Fracking waste deemed too radioactive for hazardous-waste dump
A truck carrying fracking waste was quarantined and then sent back to where it came from after its contents triggered a radiation alarm at a Pennsylvania hazardous-waste landfill. The truck’s load was nearly 10 times more radioactive than is permitted at the dump in South Huntingdon township.
The radiation came from radium 226, a naturally occurring material in the Marcellus Shale, which being fracked for natural gas in Pennsylvania and nearby states. “Radium is a well known contaminant in fracking operations,” writes Jeff McMahon at Forbes.
Township Supervisor Mel Cornell said the MAX Environmental Technologies truck was quarantined Friday after it set off a radiation alarm at MAX’s landfill near Yukon, a 159-acre site that accepts residual waste and hazardous waste.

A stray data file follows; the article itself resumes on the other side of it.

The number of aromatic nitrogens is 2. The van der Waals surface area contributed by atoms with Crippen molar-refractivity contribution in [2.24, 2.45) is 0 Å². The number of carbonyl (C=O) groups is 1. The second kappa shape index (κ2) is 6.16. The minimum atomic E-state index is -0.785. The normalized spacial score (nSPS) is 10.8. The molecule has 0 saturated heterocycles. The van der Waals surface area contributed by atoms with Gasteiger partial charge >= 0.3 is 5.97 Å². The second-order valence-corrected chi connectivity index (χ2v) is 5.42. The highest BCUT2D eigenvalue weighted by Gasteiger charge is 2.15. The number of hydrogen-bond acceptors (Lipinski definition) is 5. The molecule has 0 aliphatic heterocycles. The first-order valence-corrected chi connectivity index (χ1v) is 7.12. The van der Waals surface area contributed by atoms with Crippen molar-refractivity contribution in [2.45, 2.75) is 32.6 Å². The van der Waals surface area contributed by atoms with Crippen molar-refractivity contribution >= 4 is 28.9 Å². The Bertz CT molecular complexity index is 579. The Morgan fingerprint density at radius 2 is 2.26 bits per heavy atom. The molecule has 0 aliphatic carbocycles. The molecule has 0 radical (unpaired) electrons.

[Pennsylvania Department of Environmental Protection] spokesman John Poister confirmed the drill cutting materials from Rice Energy’s Thunder II pad in Greene County had a radiation level of 96 microrem.
The landfill must reject any waste with a radiation level that reaches 10 microrem or higher.
“It’s low-level radiation, but we don’t want any radiation in South Huntingdon,” Cornell said.
Poister said DEP instructed MAX to return the materials to the well pad where it was extracted for subsequent disposal at an approved facility.
Pennsylvania is currently studying radiation issues associated with fracking of the shale and disposal of the industry’s waste.